Recap of “Doctor Outis Is In!” at the Performance Arcade

I provided free talk therapy sessions to people at the Performance Arcade, in Wellington, New Zealand, from February 18-22, in a project called Doctor Outis Is In!, in honor of the esteemed psychiatric work of Lucy van Pelt.

Photo Credit Gussie Larkin

Photo credit: Gussie Larkin

These performances lasted up to 13 hours a day, and brought in somewhere between one and two hundred patients over the five days of the show. I did individual, small group, and large group sessions. Each session lasted 15 minutes.

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Photo credit: Peter Wickham

My office was suitably furnished with a chair for the participants and a stool for me (since I can’t sit down in my armor), along with a lamp and an appropriately black and white rug. Portraits of Freud, Lucy (seen here), and Emperor Palpatine hung on the wall to help us focus on the important aspects of the moment. Sessions were private, but there was a peephole in the door so the people outside in line could see us without hearing us.

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The therapy sessions ranged in tone from humorous to serious, depending on what the participant was looking for. As I stressed to my patients, Corporal Outis has no therapy experience or expertise whatsoever. Sometimes we talked about the project, and how my mask provided a neutral, blank, expressionless affect that made it easier for them to talk with me than a normal human. But mostly people came in for actual therapy, and often had specific personal issues they wanted to seriously discuss.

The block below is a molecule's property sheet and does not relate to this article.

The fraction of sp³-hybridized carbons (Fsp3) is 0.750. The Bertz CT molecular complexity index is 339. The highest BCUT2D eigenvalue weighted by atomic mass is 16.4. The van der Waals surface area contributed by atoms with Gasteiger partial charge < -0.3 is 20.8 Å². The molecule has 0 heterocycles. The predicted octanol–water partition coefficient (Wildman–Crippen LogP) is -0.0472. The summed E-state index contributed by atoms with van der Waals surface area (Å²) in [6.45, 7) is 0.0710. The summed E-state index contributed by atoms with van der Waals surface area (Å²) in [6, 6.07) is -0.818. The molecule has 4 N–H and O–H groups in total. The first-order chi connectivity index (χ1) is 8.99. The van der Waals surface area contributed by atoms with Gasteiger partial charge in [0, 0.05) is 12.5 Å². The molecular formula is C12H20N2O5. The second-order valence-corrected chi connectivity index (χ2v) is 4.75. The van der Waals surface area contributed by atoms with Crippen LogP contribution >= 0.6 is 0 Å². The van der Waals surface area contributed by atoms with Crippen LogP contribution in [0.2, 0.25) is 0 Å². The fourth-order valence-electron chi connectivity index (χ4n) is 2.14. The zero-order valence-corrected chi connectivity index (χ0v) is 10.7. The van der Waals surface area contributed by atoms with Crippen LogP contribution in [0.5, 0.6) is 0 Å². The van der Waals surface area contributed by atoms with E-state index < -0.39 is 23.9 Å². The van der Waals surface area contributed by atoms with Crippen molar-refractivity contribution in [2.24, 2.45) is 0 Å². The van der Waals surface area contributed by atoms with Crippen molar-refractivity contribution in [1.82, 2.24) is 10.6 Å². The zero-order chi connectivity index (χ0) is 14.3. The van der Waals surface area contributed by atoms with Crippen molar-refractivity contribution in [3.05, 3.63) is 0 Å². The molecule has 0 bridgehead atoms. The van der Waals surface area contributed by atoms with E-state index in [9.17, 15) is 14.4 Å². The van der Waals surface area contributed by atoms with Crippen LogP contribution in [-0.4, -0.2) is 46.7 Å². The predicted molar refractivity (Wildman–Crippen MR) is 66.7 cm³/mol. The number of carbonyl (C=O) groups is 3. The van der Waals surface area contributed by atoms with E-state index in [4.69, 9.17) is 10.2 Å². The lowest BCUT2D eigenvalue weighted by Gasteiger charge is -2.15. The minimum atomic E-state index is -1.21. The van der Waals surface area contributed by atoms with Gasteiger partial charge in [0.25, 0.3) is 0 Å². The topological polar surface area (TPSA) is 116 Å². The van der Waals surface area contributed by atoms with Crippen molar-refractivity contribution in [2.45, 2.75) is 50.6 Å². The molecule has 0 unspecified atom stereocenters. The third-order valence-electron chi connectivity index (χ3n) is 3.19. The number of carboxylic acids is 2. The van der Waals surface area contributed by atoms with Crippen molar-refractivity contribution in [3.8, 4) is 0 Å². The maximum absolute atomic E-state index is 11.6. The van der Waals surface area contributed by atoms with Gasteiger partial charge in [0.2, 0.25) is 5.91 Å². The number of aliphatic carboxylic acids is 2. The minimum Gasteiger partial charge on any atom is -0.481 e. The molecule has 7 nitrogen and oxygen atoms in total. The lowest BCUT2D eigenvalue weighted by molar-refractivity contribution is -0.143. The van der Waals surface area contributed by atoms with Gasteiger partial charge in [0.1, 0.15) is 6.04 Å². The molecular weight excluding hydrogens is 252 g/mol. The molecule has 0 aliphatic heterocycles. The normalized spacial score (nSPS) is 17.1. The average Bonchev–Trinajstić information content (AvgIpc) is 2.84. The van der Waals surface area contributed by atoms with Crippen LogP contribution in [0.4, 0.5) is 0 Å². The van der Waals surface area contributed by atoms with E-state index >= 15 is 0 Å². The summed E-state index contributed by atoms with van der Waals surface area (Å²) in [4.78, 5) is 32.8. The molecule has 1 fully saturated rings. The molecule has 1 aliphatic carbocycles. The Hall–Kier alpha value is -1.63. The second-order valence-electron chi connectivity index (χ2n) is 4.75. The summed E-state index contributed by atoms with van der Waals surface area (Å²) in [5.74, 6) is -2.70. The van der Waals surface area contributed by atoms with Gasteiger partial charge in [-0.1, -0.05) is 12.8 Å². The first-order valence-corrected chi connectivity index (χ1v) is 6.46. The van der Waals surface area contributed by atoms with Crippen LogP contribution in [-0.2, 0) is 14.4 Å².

Photo credit: Peter Wickham

Staged session with model, not a real participant.  Photo credit: Peter Wickham

I talked with people about their relationships with their families, their hopes and fears, and their sources of pride. People wanted to discuss breakups with romantic partners, the desire to cheat on their significant others, difficulties at work, various phobias (including a fear of Stormtroopers), problems with roommates, anxiety about moving, feeling inhuman, the process of coming out to family members, and the guilt over not being able to save people from harm. I talked with multiple “real” therapists, and enabled at least one to come to a moment of clarity about her own practice. Multiple participants remarked that I was “better than their real therapist,” and most were volubly thankful for their experience.

Overall it was a great success, with numerous deep conversations that built a strong set of interpersonal relationships and experiences.

Photo credit: Peter Wickham

Photo credit: Peter Wickham

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